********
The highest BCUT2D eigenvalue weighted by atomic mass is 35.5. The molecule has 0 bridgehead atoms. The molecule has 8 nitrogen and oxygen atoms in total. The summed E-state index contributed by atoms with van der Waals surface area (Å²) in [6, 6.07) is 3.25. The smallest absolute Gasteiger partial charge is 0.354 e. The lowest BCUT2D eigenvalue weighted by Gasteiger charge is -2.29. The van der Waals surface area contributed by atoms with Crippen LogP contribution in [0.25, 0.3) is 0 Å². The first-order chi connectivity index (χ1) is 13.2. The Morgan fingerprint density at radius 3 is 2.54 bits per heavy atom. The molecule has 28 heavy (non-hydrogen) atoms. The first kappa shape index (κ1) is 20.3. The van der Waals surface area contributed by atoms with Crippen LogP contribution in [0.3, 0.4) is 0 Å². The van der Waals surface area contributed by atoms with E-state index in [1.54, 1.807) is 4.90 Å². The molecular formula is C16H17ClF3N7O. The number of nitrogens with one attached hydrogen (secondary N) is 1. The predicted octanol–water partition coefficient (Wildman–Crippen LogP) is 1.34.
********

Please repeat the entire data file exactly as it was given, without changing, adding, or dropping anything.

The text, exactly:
The highest BCUT2D eigenvalue weighted by atomic mass is 35.5. The molecule has 0 bridgehead atoms. The molecule has 8 nitrogen and oxygen atoms in total. The summed E-state index contributed by atoms with van der Waals surface area (Å²) in [6, 6.07) is 3.25. The smallest absolute Gasteiger partial charge is 0.354 e. The lowest BCUT2D eigenvalue weighted by Gasteiger charge is -2.29. The van der Waals surface area contributed by atoms with Crippen LogP contribution in [0.25, 0.3) is 0 Å². The first-order chi connectivity index (χ1) is 13.2. The Morgan fingerprint density at radius 3 is 2.54 bits per heavy atom. The molecule has 28 heavy (non-hydrogen) atoms. The first kappa shape index (κ1) is 20.3. The van der Waals surface area contributed by atoms with Crippen LogP contribution in [0.3, 0.4) is 0 Å². The van der Waals surface area contributed by atoms with E-state index in [1.54, 1.807) is 4.90 Å². The molecular formula is C16H17ClF3N7O. The number of nitrogens with one attached hydrogen (secondary N) is 1. The predicted octanol–water partition coefficient (Wildman–Crippen LogP) is 1.34.